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A handout image released by the University of Cambridge on Nov. 24, 2020 shows the 1837 'Tree of Life' sketch on a page from one of the lost notebooks of British scientist Charles Darwin.

-/AFP/Getty Images

Twenty years ago, two historic notebooks belonging to the renowned naturalist Charles Darwin were found missing from the archives at Cambridge University Library. The tiny books recorded Darwin’s thoughts after he returned to England from his famed voyage aboard the HMS Beagle, as he grasped toward ideas that would form the foundations of modern evolutionary biology.

Now, the library had said it believes the notebooks were most likely stolen, and it launched a public appeal for any information about their whereabouts Tuesday. Local police say they have asked Interpol to place the items on its Stolen Works of Arts register.

The library, which houses the largest collection of Darwin’s writings, has described the missing notebooks as “priceless,” but nevertheless estimated their value at “millions of pounds.”

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One page, reproduced around the world in museum exhibits, on schoolroom posters and on T-shirts, gives his first sketch of a “Tree of Life,” mapping out how related species could diverge from a common ancestor, much like the branches of a tree diverging from a trunk.

Jessica Gardner, Cambridge University’s librarian and director of library services, said the institution was “determined to do everything possible to discover what happened and will leave no stone unturned” to find the notebooks.

“Someone, somewhere, may have knowledge or insight that can help us return these notebooks to their proper place at the heart of the U.K.’s cultural and scientific heritage,” she said in a statement published by the library.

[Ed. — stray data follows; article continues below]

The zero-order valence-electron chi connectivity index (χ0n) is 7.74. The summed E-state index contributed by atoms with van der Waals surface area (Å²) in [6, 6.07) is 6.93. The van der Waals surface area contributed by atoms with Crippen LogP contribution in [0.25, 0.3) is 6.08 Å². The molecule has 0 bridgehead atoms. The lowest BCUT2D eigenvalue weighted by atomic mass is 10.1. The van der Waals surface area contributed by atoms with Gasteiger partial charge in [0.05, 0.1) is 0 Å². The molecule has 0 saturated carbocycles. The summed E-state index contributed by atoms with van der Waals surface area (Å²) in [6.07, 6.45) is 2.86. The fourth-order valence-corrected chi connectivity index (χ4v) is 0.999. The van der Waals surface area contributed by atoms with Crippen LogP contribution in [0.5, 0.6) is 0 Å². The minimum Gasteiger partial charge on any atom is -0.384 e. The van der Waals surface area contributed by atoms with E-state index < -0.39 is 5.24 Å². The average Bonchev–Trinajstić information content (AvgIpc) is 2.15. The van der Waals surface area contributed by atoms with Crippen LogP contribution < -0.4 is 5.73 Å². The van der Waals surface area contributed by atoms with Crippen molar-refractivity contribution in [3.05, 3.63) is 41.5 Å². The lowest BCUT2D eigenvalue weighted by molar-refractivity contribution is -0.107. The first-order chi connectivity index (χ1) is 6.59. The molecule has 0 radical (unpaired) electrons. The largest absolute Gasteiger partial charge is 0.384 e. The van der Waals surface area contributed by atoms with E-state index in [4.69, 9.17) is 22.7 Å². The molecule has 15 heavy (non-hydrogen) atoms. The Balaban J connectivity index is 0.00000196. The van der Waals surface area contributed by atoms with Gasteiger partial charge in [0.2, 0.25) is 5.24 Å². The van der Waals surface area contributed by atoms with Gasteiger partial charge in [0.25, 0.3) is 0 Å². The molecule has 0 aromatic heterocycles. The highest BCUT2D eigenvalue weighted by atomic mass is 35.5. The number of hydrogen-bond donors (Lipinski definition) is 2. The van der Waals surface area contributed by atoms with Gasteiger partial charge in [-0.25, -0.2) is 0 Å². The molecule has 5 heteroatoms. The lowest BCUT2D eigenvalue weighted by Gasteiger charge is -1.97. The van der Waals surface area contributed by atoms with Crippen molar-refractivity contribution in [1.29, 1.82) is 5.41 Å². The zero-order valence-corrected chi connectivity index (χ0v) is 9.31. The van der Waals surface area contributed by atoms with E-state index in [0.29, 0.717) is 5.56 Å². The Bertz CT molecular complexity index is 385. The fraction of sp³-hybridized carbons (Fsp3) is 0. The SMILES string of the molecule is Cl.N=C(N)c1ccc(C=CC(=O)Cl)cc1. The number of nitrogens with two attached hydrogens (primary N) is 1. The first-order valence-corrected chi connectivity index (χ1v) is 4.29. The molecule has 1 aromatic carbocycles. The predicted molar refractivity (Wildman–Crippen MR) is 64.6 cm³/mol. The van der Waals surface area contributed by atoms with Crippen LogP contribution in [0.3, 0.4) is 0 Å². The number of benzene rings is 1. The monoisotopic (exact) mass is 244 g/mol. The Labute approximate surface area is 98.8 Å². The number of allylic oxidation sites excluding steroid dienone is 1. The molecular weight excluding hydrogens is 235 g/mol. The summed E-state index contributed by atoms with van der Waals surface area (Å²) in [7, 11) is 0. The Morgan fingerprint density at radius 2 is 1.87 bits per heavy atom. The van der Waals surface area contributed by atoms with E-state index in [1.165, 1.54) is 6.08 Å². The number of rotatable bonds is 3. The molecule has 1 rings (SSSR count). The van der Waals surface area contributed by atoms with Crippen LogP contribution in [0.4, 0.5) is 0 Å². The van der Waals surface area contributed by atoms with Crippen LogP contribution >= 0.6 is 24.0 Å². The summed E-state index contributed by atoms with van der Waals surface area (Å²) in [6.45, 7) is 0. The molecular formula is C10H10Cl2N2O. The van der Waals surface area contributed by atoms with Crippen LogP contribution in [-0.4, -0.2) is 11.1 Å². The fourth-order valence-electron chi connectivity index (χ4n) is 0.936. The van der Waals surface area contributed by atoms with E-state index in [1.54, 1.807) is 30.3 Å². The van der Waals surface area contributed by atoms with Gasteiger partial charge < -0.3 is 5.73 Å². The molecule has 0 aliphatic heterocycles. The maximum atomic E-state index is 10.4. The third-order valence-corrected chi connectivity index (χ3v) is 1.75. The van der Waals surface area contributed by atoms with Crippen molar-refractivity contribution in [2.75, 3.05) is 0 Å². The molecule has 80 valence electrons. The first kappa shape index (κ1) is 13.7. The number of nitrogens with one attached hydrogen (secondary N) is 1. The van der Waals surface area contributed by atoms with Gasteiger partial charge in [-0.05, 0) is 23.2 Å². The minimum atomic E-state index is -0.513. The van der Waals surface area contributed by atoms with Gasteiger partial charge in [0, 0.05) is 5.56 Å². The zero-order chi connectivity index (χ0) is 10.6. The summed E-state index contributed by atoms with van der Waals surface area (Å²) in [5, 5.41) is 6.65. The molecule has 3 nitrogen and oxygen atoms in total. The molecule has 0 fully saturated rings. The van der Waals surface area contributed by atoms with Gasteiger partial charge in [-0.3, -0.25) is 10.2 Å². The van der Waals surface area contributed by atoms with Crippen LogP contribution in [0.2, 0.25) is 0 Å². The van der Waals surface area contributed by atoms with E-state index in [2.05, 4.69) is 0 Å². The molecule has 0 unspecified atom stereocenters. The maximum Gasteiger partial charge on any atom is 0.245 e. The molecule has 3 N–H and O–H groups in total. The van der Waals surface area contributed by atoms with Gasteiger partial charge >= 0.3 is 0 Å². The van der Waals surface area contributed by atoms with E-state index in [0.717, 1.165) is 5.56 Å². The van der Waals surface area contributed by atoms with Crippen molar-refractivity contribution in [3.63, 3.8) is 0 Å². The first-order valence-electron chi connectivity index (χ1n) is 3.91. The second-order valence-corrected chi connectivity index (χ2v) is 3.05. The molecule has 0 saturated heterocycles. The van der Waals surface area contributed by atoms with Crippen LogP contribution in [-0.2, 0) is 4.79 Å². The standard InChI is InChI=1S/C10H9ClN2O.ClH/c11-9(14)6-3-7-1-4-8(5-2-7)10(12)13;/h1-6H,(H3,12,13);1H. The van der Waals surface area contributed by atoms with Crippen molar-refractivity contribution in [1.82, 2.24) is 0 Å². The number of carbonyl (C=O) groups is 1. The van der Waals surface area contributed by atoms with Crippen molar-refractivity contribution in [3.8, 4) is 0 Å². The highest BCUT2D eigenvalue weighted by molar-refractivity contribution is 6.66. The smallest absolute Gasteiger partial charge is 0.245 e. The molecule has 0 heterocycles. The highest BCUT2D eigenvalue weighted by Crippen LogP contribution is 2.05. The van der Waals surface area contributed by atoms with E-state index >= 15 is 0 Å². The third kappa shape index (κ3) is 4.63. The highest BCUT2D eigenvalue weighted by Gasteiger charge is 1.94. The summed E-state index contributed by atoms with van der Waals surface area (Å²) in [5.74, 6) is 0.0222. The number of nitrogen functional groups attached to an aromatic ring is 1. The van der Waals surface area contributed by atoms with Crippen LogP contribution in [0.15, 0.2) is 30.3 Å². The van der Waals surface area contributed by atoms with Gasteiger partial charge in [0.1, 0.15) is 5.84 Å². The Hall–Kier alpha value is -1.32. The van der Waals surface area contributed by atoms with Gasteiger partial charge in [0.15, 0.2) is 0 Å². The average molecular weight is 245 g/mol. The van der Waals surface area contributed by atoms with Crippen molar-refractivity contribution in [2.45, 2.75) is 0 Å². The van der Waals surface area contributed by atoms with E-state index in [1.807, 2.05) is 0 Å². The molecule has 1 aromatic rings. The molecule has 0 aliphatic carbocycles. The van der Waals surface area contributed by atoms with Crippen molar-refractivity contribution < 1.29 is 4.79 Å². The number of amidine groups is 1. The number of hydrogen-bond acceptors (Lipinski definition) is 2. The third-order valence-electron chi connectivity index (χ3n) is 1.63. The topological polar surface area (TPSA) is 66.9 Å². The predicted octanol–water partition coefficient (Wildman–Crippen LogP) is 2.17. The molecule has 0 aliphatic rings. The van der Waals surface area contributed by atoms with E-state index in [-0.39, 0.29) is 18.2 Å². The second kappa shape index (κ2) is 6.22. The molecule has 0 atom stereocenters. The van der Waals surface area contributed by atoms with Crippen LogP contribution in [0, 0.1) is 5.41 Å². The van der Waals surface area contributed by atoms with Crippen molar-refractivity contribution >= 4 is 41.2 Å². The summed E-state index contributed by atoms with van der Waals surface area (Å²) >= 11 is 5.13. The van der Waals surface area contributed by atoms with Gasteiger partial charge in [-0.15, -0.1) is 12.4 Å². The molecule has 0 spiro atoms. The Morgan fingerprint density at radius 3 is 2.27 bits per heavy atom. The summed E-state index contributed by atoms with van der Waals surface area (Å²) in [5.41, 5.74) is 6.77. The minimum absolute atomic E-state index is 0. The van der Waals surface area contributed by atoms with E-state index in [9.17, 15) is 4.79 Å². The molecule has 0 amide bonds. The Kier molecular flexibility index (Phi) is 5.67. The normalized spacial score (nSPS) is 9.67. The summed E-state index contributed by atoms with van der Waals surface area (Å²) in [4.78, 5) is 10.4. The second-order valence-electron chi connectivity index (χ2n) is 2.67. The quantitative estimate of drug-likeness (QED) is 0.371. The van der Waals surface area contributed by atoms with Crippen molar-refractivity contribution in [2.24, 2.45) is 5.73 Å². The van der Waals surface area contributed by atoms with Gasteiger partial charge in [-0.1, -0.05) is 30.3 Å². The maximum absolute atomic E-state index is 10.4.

The notebooks were first listed as missing in January, 2001, and staff at the library had long thought they had simply been misplaced among its vast collection of around 10 million books and objects. But after an exhaustive search, which the library has said was the largest in its history, curators have concluded that they were likely stolen.

Dr. Gardner said library protocols at the time the books first went missing were very different, and new strong rooms, specialist reading rooms, CCTV monitoring and enhanced security have been added since 2001.

“Today, any such significant missing object would be reported as a potential theft immediately and a widespread search begun,” she said. “We keep all our precious collections under the tightest security, in dedicated, climate-controlled strong rooms, meeting national standards.”

The notebooks were long held in the library’s Special Collections strong rooms, home to the most valuable and rare items in the collection, and in September, 2000, they were taken out to be photographed. During a routine check a month later, a small box containing the two notebooks was found missing, the library said.

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Despite years of searching, including a final specialist search Dr. Gardner organized earlier this year, they were never found.

This led the library and national experts in cultural heritage theft to conclude that they have likely been stolen. Dr. Gardner encouraged any current or former staff members, those in the book trade, researchers, or anyone in the public who may have information to get in touch.

The public appeal was launched to coincide with the anniversary of Darwin’s publication of his seminal work, On the Origin of Species, on Nov. 24, 1859.

Detective Sergeant Sharon Burrell of the Cambridgeshire police said the stolen items had been reported to Interpol and she hoped publicizing the potential theft “jogs someone’s memory,” resulting in information that can secure their return.

“Due to the time since their disappearance, information from the public will be very important to this investigation,” she said in a statement.

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